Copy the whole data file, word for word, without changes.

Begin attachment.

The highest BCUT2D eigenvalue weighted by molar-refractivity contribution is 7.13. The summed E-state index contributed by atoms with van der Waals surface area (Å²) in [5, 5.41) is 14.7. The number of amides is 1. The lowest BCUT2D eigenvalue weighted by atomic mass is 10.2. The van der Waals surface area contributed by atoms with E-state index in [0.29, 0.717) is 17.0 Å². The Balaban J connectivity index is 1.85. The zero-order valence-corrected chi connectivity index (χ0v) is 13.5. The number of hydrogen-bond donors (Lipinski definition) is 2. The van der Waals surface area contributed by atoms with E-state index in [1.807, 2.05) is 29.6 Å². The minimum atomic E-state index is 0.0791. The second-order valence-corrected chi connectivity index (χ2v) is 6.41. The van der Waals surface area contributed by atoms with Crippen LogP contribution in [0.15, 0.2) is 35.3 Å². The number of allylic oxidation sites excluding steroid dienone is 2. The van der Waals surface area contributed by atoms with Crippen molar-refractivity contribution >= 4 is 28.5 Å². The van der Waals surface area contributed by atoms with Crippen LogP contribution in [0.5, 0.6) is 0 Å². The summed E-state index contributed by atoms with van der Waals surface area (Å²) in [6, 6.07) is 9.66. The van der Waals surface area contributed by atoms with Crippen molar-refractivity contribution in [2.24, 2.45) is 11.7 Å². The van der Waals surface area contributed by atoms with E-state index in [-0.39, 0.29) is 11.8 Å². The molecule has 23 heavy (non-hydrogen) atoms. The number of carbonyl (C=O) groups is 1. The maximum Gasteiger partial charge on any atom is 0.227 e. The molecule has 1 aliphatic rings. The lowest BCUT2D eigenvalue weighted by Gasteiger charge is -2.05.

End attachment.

The highest BCUT2D eigenvalue weighted by molar-refractivity contribution is 7.13. The summed E-state index contributed by atoms with van der Waals surface area (Å²) in [5, 5.41) is 14.7. The number of amides is 1. The lowest BCUT2D eigenvalue weighted by atomic mass is 10.2. The van der Waals surface area contributed by atoms with E-state index in [0.29, 0.717) is 17.0 Å². The Balaban J connectivity index is 1.85. The zero-order valence-corrected chi connectivity index (χ0v) is 13.5. The number of hydrogen-bond donors (Lipinski definition) is 2. The van der Waals surface area contributed by atoms with E-state index in [1.807, 2.05) is 29.6 Å². The minimum atomic E-state index is 0.0791. The second-order valence-corrected chi connectivity index (χ2v) is 6.41. The van der Waals surface area contributed by atoms with Crippen LogP contribution in [0.15, 0.2) is 35.3 Å². The number of allylic oxidation sites excluding steroid dienone is 2. The van der Waals surface area contributed by atoms with Crippen molar-refractivity contribution >= 4 is 28.5 Å². The van der Waals surface area contributed by atoms with Crippen LogP contribution in [0.5, 0.6) is 0 Å². The summed E-state index contributed by atoms with van der Waals surface area (Å²) in [6, 6.07) is 9.66. The van der Waals surface area contributed by atoms with Crippen molar-refractivity contribution in [2.24, 2.45) is 11.7 Å². The van der Waals surface area contributed by atoms with E-state index in [-0.39, 0.29) is 11.8 Å². The molecule has 23 heavy (non-hydrogen) atoms. The number of carbonyl (C=O) groups is 1. The maximum Gasteiger partial charge on any atom is 0.227 e. The molecule has 1 aliphatic rings. The lowest BCUT2D eigenvalue weighted by Gasteiger charge is -2.05.